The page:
Masazumi Chaya starts off an interview in his office on the subject of food, recalling when he used to cook meals for his fellow Company members, including his especially popular chicken with ginger soy sauce. With his warmth, enthusiasm, and easy sense of humor, Chaya (as he is known) seems like an ideal dinner companion.
The primary recipe that Chaya has developed is the singular position—Associate Artistic Director—which he has decided to relinquish following this City Center season after nearly 3 decades. He has been responsible for the complex casting of an intense 39-performance season, and a months-long national tour; planning and overseeing rehearsals, helping to select and plan the repertory—while also teaching and rehearsing the touchstone works by Alvin Ailey, for whose choreography Chaya has served as an invaluable memory bank and communicator.
“Chaya’s been the man keeping everything afloat—but underneath the surface,” says Clifton Brown (who joined the Company in 1999). “For the entire time I’ve been part of the company, he’s been behind the scenes making everything run smoothly and wearing lots of hats.”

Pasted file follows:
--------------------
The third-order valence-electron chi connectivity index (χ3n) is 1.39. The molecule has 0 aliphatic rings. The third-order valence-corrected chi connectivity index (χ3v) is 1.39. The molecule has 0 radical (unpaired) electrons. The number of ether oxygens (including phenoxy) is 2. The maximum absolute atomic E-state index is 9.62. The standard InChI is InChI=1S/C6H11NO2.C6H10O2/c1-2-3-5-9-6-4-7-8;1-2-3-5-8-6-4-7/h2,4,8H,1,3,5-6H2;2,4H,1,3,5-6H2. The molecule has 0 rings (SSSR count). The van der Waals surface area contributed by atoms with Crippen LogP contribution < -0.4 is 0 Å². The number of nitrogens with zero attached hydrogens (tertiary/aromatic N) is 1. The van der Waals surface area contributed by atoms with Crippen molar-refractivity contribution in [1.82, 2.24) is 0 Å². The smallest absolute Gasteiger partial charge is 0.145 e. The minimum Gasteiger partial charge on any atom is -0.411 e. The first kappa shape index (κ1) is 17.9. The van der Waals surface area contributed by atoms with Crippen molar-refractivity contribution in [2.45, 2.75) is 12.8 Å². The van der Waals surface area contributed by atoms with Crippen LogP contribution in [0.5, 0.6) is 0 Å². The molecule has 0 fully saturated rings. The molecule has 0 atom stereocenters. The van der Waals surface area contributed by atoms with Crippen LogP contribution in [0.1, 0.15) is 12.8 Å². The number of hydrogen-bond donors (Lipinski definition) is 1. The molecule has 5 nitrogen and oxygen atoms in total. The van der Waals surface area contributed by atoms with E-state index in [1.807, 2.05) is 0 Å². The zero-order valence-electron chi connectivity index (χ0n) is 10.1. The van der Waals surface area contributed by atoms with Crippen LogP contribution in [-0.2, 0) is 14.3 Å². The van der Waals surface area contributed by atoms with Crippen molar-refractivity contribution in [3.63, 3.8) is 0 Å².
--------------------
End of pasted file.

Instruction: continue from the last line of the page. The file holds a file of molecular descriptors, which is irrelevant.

Chaya’s uninterrupted connection with Ailey began in 1972. He was a young modern dancer, recently arrived in New York from Japan and considering a career in musical comedy. But his stunned reaction to the first Ailey program he attended, and the fortuitous accident that he accompanied his friend and countryman Michihiko Oka to an Ailey callback, led to both men joining the company.
“We were about to perform at the American Dance Festival. I had two weeks to learn and rehearse the ballets Revelations, The Lark Ascending, Streams, and Rainbow ‘Round my Shoulder.” He recalls that Ailey had given all the studio space at the company’s home base (then on East 59th Street) to the school, so he rehearsed with Ailey at City Center. “Alvin taught me some pieces in the wide hallway outside the men’s room.”
The Ailey troupe at that time numbered 18 dancers, so a personal connection with Ailey himself (who was then in his early 40s) was possible. “I really enjoyed being around him. He was the most un-selfish person I ever met. He had a poetic side. He had graduated in romance languages from UCLA, and spoke French, Spanish, Italian.”
Chaya recalls a crucial early reaction he received from the choreographer. “I was covering Dudley Williams’ role in Blues Suite, and I copied everything Dudley did. Alvin didn’t say anything. One day on tour, Dudley couldn’t do it at the last minute, just before curtain. I didn’t have time to go over those details, so I had to do it my way. Alvin came back after the performances and said, ‘finally you did Blues Suite.’ He saw me doing, instead of a copy of Dudley.”
He worked his way into the repertory in ballets by many choreographers, including Ailey classics like Memoria and Night Creature, which he has staged on the current Company. “I especially liked Alvin’s Phases. He gave me very technical things, and I really enjoyed that challenge.”